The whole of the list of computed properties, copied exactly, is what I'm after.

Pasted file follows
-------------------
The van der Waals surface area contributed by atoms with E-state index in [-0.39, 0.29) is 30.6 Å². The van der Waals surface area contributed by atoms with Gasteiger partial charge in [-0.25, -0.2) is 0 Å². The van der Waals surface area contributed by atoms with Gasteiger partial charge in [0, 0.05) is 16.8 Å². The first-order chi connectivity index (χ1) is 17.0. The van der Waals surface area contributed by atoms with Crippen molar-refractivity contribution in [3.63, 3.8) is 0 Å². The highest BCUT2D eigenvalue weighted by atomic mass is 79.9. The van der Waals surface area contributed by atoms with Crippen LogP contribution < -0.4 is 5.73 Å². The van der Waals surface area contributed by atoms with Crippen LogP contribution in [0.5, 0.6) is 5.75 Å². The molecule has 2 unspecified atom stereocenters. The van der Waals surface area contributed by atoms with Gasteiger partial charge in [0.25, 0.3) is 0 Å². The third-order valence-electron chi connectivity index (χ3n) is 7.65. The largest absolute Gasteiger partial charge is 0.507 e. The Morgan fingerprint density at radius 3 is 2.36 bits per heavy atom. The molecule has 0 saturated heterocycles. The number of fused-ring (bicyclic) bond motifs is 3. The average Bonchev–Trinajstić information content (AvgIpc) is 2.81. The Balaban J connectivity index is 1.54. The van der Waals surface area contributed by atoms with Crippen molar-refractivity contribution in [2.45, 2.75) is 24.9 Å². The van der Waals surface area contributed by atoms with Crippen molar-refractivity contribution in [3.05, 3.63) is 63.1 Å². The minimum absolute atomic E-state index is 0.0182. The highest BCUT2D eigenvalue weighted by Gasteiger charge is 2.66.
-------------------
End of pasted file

The van der Waals surface area contributed by atoms with E-state index in [-0.39, 0.29) is 30.6 Å². The van der Waals surface area contributed by atoms with Gasteiger partial charge in [-0.25, -0.2) is 0 Å². The van der Waals surface area contributed by atoms with Gasteiger partial charge in [0, 0.05) is 16.8 Å². The first-order chi connectivity index (χ1) is 17.0. The van der Waals surface area contributed by atoms with Crippen molar-refractivity contribution in [3.63, 3.8) is 0 Å². The highest BCUT2D eigenvalue weighted by atomic mass is 79.9. The van der Waals surface area contributed by atoms with Crippen LogP contribution < -0.4 is 5.73 Å². The van der Waals surface area contributed by atoms with Crippen LogP contribution in [0.5, 0.6) is 5.75 Å². The molecule has 2 unspecified atom stereocenters. The van der Waals surface area contributed by atoms with Gasteiger partial charge in [0.25, 0.3) is 0 Å². The third-order valence-electron chi connectivity index (χ3n) is 7.65. The largest absolute Gasteiger partial charge is 0.507 e. The Morgan fingerprint density at radius 3 is 2.36 bits per heavy atom. The molecule has 0 saturated heterocycles. The number of fused-ring (bicyclic) bond motifs is 3. The average Bonchev–Trinajstić information content (AvgIpc) is 2.81. The Balaban J connectivity index is 1.54. The van der Waals surface area contributed by atoms with Crippen molar-refractivity contribution in [2.45, 2.75) is 24.9 Å². The van der Waals surface area contributed by atoms with Crippen molar-refractivity contribution in [3.05, 3.63) is 63.1 Å². The minimum absolute atomic E-state index is 0.0182. The highest BCUT2D eigenvalue weighted by Gasteiger charge is 2.66.